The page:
And if you do opt for a secured business credit card, make sure that the card issuer actually report your credit activity to the personal credit bureaus—if your positive behavior goes unnoticed, then you can’t see your score improve!

Bad Credit Business Credit Cards are Great—but Use Them to Get Something Better

These business credit cards for bad credit are great options for new business owners who need to build or rebuild, their credit histories—and/or who want to take advantage of the employee-management conveniences of a business credit card, but who don’t yet have the score to snag one.

To reiterate, here are our top picks for the best bad credit business credit cards:

  • Discover It Secured Card: The best business credit card for bad credit with rewards.
  • Capital One Secured Mastercard: The best business credit card for cash-strapped small businesses.
  • Bento for Business Visa® Debit Card: The best prepaid, bad credit business credit card for employee-management capabilities.
  • Capital One Spark Classic for Business: The best business credit card for fair credit. 

Whether it’s secured or unsecured, be sure to use your business credit card for bad credit responsibly. By that, we mostly mean paying your bills in full and on time every month, being mindful about your card usage, only taking on the debt you can afford, and regularly checking up on your credit report for errors.

Keep in mind that aiding along your credit score won’t happen overnight, whether you’re repairing a recent blow or building it from scratch. According to Experian, it can take three to six months for the bureaus to calculate a first-time credit score; and how long it takes to rebuild your credit could take anywhere from months to years, depending upon how many demerits you have on your credit report right now.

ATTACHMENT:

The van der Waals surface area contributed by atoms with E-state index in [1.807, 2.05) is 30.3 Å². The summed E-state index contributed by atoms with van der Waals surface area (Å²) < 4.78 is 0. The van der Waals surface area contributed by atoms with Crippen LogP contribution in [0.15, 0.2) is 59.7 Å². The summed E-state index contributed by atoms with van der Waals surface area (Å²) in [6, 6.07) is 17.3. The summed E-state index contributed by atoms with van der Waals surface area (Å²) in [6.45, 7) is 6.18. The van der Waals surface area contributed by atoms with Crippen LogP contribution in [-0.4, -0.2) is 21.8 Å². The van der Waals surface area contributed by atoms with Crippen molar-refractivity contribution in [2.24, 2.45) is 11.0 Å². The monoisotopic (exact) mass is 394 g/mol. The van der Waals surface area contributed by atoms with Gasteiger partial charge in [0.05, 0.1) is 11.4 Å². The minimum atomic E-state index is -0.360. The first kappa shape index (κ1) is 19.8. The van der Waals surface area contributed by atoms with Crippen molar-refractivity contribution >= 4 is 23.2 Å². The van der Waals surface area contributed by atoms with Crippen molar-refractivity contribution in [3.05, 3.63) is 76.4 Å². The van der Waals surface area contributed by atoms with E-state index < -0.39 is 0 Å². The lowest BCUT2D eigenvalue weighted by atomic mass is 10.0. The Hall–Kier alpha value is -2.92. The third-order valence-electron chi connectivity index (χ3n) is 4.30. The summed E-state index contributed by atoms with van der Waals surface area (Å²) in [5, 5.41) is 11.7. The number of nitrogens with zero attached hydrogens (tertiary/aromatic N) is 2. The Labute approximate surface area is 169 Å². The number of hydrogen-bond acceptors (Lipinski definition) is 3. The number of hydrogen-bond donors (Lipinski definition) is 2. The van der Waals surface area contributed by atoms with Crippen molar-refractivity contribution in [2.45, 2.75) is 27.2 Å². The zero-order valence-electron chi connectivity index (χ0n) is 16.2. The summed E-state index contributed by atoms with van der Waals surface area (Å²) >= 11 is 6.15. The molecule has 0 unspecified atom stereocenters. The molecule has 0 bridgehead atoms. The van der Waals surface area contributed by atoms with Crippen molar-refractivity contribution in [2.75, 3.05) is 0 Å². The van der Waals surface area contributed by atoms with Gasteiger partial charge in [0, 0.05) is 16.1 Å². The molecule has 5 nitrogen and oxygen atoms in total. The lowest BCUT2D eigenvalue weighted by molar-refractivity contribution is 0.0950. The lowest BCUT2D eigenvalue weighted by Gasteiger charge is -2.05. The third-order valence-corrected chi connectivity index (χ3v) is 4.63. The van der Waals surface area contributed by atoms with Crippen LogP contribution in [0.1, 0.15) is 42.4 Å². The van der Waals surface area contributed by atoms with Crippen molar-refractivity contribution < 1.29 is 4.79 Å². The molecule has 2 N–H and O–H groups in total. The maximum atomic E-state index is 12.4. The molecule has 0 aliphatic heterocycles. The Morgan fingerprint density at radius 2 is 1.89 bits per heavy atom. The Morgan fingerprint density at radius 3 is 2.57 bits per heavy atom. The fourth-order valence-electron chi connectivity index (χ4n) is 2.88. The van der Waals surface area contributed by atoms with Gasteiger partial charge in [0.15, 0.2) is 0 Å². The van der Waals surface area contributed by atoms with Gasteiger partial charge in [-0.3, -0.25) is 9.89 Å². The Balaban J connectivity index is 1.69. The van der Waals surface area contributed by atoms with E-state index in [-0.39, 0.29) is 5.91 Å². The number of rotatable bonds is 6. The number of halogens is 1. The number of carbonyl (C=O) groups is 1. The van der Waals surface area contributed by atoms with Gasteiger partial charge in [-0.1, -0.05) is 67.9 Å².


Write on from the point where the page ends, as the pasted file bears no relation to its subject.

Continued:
Bottom line? Be patient. It’ll be worth it when you can qualify for the business credit card or small business loan your company really needs to grow.

Editorial Note: Any opinions, analyses, reviews or recommendations expressed in this article are those of the author’s alone, and have not been reviewed, approved, or otherwise endorsed by any of these entities.

Caroline Goldstein

Staff Writer at Fundera
Caroline is a small business and finance writer at Fundera. Before coming to Fundera, she received an MFA in Fiction from New York University. She loves finding creative ways to help entrepreneurs grow.

Latest posts by Caroline Goldstein (see all)